The cell wall of S. pyogenes consists of the following components (Fig. 24-1):
The cell wall contains a group-specific polysaccharide that forms approximately 10% of the dry weight of the cell. It is a polymer ofN-acetylglucosamine and rhamnose. It is nontoxic and hapten in rabbits. On the basis of group-specific carbo-hydrate (C) antigen, S. pyogenes strains have been divided into 21 groups (A–W) except I and J by Lancefield, hence are known as Lancefield groups. The “C” antigen can be extracted by the following methods:
· Acid extraction with hydrochloric acid (Lancefield method ),
· Formamide extraction at 150°C (Fuller’s method ),
· Autoclaving (Rantz and Randall’s method ), and
· Enzyme extraction (Maxted’s method ).
After the extraction, the carbohydrate component is treated with type-specific antiserum by a precipitation reaction or by immunofluorescence for grouping of the isolates of S.pyogenes.
The cell wall of S. pyogenes has three major proteins, M, T, and R proteins. These proteins are useful for serologic typing (Griffith typing) of S. pyogenes.
M protein: M protein is the most important protein. It isacid- and heat-stable and trypsin-sensitive. It is the chief viru-lence factor of the cocci. It inhibits phagocytosis and facilitates the attachment of cocci to epithelial cells. M protein, a complex alpha-helix, consists of carboxyl terminus and an amino termi-nus. The carboxyl terminus is bound to the cytoplasmic mem-brane and is a highly conserved structure. The amino terminus is present through the cell wall to the cell surface and is highly variable. This variable component is responsible for antigenic differences in the M protein and based on that S. pyogenes is divided into more than 80 (l–60) serotypes. M proteins are fur-ther subdivided into class I and class II protein molecules:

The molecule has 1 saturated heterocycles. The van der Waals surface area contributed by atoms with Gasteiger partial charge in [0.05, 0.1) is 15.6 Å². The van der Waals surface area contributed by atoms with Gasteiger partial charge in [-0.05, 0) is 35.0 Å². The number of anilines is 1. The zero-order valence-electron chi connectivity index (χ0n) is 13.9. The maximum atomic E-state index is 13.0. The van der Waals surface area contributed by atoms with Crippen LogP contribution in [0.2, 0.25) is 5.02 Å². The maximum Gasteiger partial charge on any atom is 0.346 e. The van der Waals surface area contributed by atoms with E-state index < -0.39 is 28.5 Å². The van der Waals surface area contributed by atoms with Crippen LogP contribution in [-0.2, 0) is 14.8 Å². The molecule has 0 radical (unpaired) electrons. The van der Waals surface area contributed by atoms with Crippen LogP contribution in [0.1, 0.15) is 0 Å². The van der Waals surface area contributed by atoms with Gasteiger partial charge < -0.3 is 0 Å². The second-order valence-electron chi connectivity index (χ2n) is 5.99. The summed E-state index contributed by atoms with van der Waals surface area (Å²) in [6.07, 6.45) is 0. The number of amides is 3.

· Antibodies develop against the exposed constant (C) region of the class I M proteins and are responsible for the patho-genesis of rheumatic fever.
· In contrast, antibodies do not develop against class II M proteins.
T proteins: These are trypsin-resistant (T) proteins and areacid and heat labile. T typing of strains of S. pyogenes is useful in the epidemiological surveillance of the infection caused by cocci.
R proteins: These are pepsin sensitive but trypsin resistant.These proteins are not important for typing the strains.
Peptidoglycan, lipoteichoic acid, and F proteins are other com- ponents of the cell wall of S. pyogenes. Peptidoglycan confers rigidity to the cell wall. It is also responsible for producing fever, dermal and cardiac necrosis in animals, and lysis of erythrocytes